Bank of Montreal’s third-quarter adjusted earnings per share were seven per cent ahead of analysts’ eps expectations. This blue chip Canadian bank stock is a buy for income and some growth.
Bank of Montreal (TSX—BMO) has reported that its adjusted earnings per share for the third quarter ended July 31 was $1.94, well above analysts’ consensus forecast of $1.82. It was also 4.3 per cent above the $1.86 that BMO earned in last year’s third quarter. The bank had good performances across most of its operating groups, particularly in personal and commercial banking, and BMO Capital Markets. Personal and commercial banking benefitted from organic growth and its BMO Transportation Finance business, which was acquired from General Electric Capital Corp. in September 2015.
BMO Financial Group, the fourth-largest bank in Canada by assets, is a highly-diversified full financial services provider based in North America. With total assets of $692 billion, the bank provides a wide range of retail banking, wealth management and investment banking products and services to more than 12 million customers and conducts business through three operating groups: personal and commercial banking, wealth management and BMO Capital Markets. In addition to its Canadian operations, the bank operates in the U.S. through BMO Harris Bank, a major U.S. Midwest personal and commercial bank, and other businesses.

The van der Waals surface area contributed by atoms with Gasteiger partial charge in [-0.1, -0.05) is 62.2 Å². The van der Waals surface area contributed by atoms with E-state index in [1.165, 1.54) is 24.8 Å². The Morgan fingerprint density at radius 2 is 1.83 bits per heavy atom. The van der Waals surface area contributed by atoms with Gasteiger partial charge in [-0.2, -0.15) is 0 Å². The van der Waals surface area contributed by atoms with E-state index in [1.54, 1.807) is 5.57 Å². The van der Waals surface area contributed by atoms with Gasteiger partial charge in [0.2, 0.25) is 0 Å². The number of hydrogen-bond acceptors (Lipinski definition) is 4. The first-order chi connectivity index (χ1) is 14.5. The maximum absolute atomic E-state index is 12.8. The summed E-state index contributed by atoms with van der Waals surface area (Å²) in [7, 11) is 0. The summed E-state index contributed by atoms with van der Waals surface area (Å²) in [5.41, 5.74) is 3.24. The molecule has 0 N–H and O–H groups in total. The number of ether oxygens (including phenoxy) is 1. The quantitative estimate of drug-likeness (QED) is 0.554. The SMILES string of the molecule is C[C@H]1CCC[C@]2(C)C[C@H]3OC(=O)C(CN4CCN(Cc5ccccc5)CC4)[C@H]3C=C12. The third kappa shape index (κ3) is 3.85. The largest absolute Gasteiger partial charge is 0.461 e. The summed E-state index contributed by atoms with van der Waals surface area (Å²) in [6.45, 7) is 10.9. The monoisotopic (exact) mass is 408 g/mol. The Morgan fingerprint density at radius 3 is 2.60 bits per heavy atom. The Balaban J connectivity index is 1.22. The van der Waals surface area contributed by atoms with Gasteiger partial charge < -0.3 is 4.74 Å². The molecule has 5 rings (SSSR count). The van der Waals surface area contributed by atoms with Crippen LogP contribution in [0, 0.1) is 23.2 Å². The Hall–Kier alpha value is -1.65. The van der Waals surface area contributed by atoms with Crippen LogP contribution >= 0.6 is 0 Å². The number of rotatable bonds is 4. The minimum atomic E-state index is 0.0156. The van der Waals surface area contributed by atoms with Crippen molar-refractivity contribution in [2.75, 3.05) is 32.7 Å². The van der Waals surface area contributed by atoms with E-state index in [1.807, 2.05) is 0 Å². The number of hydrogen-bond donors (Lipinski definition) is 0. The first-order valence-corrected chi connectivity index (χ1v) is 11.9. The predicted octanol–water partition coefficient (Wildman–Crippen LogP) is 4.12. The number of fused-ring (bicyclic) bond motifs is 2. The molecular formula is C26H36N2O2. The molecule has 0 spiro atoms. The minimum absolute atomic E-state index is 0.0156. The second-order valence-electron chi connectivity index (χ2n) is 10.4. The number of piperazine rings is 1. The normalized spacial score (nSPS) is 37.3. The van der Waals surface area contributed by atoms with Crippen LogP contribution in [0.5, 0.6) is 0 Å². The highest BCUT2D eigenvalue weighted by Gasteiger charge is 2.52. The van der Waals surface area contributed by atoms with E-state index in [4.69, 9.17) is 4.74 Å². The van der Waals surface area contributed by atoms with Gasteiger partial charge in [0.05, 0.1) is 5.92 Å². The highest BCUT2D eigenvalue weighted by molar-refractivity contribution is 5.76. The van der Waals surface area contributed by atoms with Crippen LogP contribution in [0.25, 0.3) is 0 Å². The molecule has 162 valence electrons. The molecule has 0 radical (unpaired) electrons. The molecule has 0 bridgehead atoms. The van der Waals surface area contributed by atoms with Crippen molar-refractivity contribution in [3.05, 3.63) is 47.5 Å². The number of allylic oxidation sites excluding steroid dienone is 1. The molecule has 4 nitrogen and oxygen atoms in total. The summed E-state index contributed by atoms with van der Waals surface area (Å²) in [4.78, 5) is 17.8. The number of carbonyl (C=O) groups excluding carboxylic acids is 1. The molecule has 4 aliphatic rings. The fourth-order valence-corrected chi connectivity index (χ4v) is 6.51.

Taking into account the bank’s third-quarter results with those of prior quarters, BMO has made solid progress this year. For the nine months ended July 31, 2016, BMO made $3.6 billion (adjusted), or $5.42 a share, compared with $3.4 billion, or $5.10 a share, in the same period of 2016.
BMO fourth-largest of big 5 Canadian bank stocks
Adjusted net income at Canadian personal and commercial banking rose 4.5 per cent to $1.6 billion, thanks to higher balances across most products and increased non-interest revenue. Net income at U.S. personal and commercial banking rose 26.1 per cent (17.2 per cent in U.S. dollars) to $628 million. Revenues at this segment benefitted from BMO Transportation Finance, higher loan and deposit volumes and increased deposit spreads.
Income at wealth management, however, declined 18.0 per cent to $561 million, down primarily because of a $79-million after-tax investment write-down.
Income at BMO Capital Markets rose 10.6 per cent to $873 million. Revenues at this segment benefitted from a strong U.S. dollar and increases in trading revenues, corporate banking and securities commission revenue.
Overall growth in adjusted earnings was more than enough to support a 2.4-per-cent increase in BMO’s quarterly dividend to $0.86 a share in May.
We expect average annual earnings growth at BMO’s Canadian personal and commercial banking segment to remain in the mid-single digit range these next couple of years. There’s reason for caution, however, due to slow economic growth and new mortgage rules.
At the U.S. personal and commercial segment, however, low double-digit growth is possible. Here BMO should continue to benefit from its new transportation finance business.
BMO’s shares trade at 11.6 times the bank’s likely fiscal 2016 earnings of $7.26 a share. The current annual dividend of $3.44 a share yields 4.1 per cent.
BMO is a blue chip financial stock to buy for income and some growth.
Money Reporter, MPL Communications Inc.
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